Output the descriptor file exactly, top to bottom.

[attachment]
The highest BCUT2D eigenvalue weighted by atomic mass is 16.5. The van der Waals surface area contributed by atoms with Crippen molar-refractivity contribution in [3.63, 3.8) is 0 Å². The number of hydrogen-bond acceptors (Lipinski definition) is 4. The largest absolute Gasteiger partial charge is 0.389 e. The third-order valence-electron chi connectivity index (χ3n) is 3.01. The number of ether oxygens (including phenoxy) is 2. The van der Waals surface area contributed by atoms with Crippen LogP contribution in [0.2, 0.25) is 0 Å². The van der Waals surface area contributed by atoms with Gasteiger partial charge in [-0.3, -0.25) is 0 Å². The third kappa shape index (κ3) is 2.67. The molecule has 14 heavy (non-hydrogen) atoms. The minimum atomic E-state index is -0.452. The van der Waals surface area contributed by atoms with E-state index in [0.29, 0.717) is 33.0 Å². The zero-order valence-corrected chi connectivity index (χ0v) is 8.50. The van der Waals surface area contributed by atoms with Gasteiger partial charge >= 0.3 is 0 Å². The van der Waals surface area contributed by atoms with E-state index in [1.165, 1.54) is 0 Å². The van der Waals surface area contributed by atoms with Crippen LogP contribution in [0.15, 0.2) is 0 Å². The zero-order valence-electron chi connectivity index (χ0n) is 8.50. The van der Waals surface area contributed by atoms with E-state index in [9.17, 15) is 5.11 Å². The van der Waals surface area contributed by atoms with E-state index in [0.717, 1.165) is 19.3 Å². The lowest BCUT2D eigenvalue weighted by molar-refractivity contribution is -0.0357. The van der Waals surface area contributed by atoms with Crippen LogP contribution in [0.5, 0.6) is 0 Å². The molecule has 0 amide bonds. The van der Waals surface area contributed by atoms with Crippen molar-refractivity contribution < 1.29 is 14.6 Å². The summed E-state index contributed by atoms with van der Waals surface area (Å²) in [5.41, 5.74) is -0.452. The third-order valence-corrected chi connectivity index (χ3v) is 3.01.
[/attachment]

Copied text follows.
The highest BCUT2D eigenvalue weighted by atomic mass is 16.5. The van der Waals surface area contributed by atoms with Crippen molar-refractivity contribution in [3.63, 3.8) is 0 Å². The number of hydrogen-bond acceptors (Lipinski definition) is 4. The largest absolute Gasteiger partial charge is 0.389 e. The third-order valence-electron chi connectivity index (χ3n) is 3.01. The number of ether oxygens (including phenoxy) is 2. The van der Waals surface area contributed by atoms with Crippen LogP contribution in [0.2, 0.25) is 0 Å². The van der Waals surface area contributed by atoms with Gasteiger partial charge in [-0.3, -0.25) is 0 Å². The third kappa shape index (κ3) is 2.67. The molecule has 14 heavy (non-hydrogen) atoms. The minimum atomic E-state index is -0.452. The van der Waals surface area contributed by atoms with E-state index in [0.29, 0.717) is 33.0 Å². The zero-order valence-corrected chi connectivity index (χ0v) is 8.50. The van der Waals surface area contributed by atoms with Gasteiger partial charge >= 0.3 is 0 Å². The van der Waals surface area contributed by atoms with E-state index in [1.165, 1.54) is 0 Å². The van der Waals surface area contributed by atoms with Crippen LogP contribution in [0.15, 0.2) is 0 Å². The zero-order valence-electron chi connectivity index (χ0n) is 8.50. The van der Waals surface area contributed by atoms with E-state index in [9.17, 15) is 5.11 Å². The van der Waals surface area contributed by atoms with E-state index in [0.717, 1.165) is 19.3 Å². The lowest BCUT2D eigenvalue weighted by molar-refractivity contribution is -0.0357. The van der Waals surface area contributed by atoms with Crippen LogP contribution in [0.5, 0.6) is 0 Å². The molecule has 0 amide bonds. The van der Waals surface area contributed by atoms with Crippen molar-refractivity contribution < 1.29 is 14.6 Å². The summed E-state index contributed by atoms with van der Waals surface area (Å²) in [5.41, 5.74) is -0.452. The third-order valence-corrected chi connectivity index (χ3v) is 3.01.